Glenn Murcutt, the son of Australian parents, was born in London in 1936. He grew up in the Morobe district of New Guinea, where he developed an appreciation for simple, primitive architecture. His father introduced him to the architecture of Ludwig Mies van der Rohe and the philosophies of Henry David Thoreau, both of which influenced his architectural style.

Murcutt studied at the University of New South Wales, graduating in 1961 with a degree in architecture. After completing his university studies, Murcutt traveled for two years, returning to Sydney in 1964 to work in the office of Ancher, Mortlock, Murray and Woolley. He remained with this firm for five years before he established his own practice in 1970. His small, but exemplary practice is well known for its environmentally sensitive designs with a distinctive Australian character. His architecture has remained consistent over time. His buildings, which are principally residential, are a harmonious blend of modernist sensibility, local craftsmanship, indigenous structures, and respect for nature. They are both unusual in character, and yet curiously familiar. He has been a visiting professor at many schools of architecture, most recently at Yale and Washington universities in the United States. His work is internationally acclaimed and he is a highly regarded as a teacher, critic, and lecturer around the world ...

Australian Architect Becomes the 2002 Laureate of the Pritzker Architecture Prize

An Australian architect, Glenn Murcutt, who works as a sole practitioner, primarily designing environmentally sensitive modernist houses that respond to their surroundings and climate, as well as being scrupulously energy conscious, has been named to receive the 2002 Pritzker Architecture Prize. The 66 year-old Murcutt lives and has his office in Sydney, but travels the world teaching and lecturing to university students.

In announcing the jury’s choice, Thomas J. Pritzker, president of The Hyatt Foundation, said, “Glenn Murcutt is a stark contrast to most of the highly visible architects of the day—his works are not large scale, the materials he works with, such as corrugated iron, are quite ordinary, certainly not luxurious; and he works alone. He acknowledges that his modernist inspiration has its roots in the work of Mies van der Rohe, but the Nordic tradition of Aalto, the Australian wool shed, and many other architects and designers such as Chareau, have been important to him as well. Add in the fact that all his designs are tempered by the land and climate of his native Australia, and you have the uniqueness that the jury has chosen to celebrate. While his primary focus is on houses, one of his public buildings completed in 1999, the Arthur and Yvonne Boyd Education Centre, has achieved acclaim as well, critics calling it ‘a masterwork’.”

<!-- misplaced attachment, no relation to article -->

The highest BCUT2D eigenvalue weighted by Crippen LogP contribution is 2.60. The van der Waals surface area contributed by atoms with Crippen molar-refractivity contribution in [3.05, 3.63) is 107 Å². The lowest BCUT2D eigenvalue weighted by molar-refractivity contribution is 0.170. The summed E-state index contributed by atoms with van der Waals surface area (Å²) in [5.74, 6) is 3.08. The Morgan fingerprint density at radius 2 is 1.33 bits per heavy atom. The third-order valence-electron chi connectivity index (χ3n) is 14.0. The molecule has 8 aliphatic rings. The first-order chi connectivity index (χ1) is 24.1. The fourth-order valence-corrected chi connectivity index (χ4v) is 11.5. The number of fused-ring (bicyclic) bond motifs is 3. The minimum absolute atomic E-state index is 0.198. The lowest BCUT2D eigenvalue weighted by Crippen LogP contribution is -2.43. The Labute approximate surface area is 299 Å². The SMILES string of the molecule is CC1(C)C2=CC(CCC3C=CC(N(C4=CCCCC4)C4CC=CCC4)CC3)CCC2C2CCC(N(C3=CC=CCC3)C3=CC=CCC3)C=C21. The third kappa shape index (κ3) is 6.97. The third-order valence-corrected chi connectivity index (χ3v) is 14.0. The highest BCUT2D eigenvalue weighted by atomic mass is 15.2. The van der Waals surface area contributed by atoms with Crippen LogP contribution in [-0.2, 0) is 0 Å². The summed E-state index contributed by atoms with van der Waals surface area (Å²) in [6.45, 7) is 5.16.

Pritzker Prize jury chairman, J. Carter Brown, commented, “Glenn Murcutt occupies a unique place in today’s architectural firmament. In an age obsessed with celebrity, the glitz of our ‘starchitects,’ backed by large staffs and copious public relations support, dominates the headlines. As a total contrast, our laureate works in a one-person office on the other side of the world from much of the architectural attention, yet has a waiting list of clients, so intent is he to give each project his personal best. He is an innovative architectural technician who is capable of turning his sensitivity to the environment and to locality into forthright, totally honest, non-showy works of art. Bravo!”

The formal presentation of what has come to be known throughout the world as architecture's highest honor will be made at a ceremony on May 29, 2002 at Michelangelo’s Campidoglio in the heart of Rome. At that time, Murcutt will be presented with a $100,000 grant and a bronze medallion. Murcutt is the first Australian to become a Pritzker Laureate, and the 26th honoree since the prize was established in 1979. His selection continues what has become a ten-year trend of laureates from the international community. In fact, architects from other countries chosen for the prize now far outnumber the U.S. recipients, nineteen to seven.

Bill Lacy, who is an architect, spoke as the executive director of the Pritzker Prize, quoting from the jury citation that states, “His is an architecture of place, architecture that responds to the landscape and the climate. His houses are fine tuned to the land and the weather. He uses a variety of materials, from metal to wood to glass, stone, brick and concrete—always selected with a consciousness of the amount of energy it took to produce the materials in the first place.”

Lacy elaborated, “Murcutt’s thoughtful approach to the design of such houses as the Marika-Alderton House in Eastern Arnhem Land; the Marie Short House in New South Wales; and the Magney House at Bingie Bingie, South Coast, New South Wales, are testament that aesthetics and ecology can work together to bring harmony to man’s intrusion in the environment.”


Ada Louise Huxtable, architecture critic and member of the jury, commented further saying, “Glenn Murcutt has become a living legend, an architect totally focused on shelter and the environment, with skills drawn from nature and the most sophisticated design traditions of the modern movement.”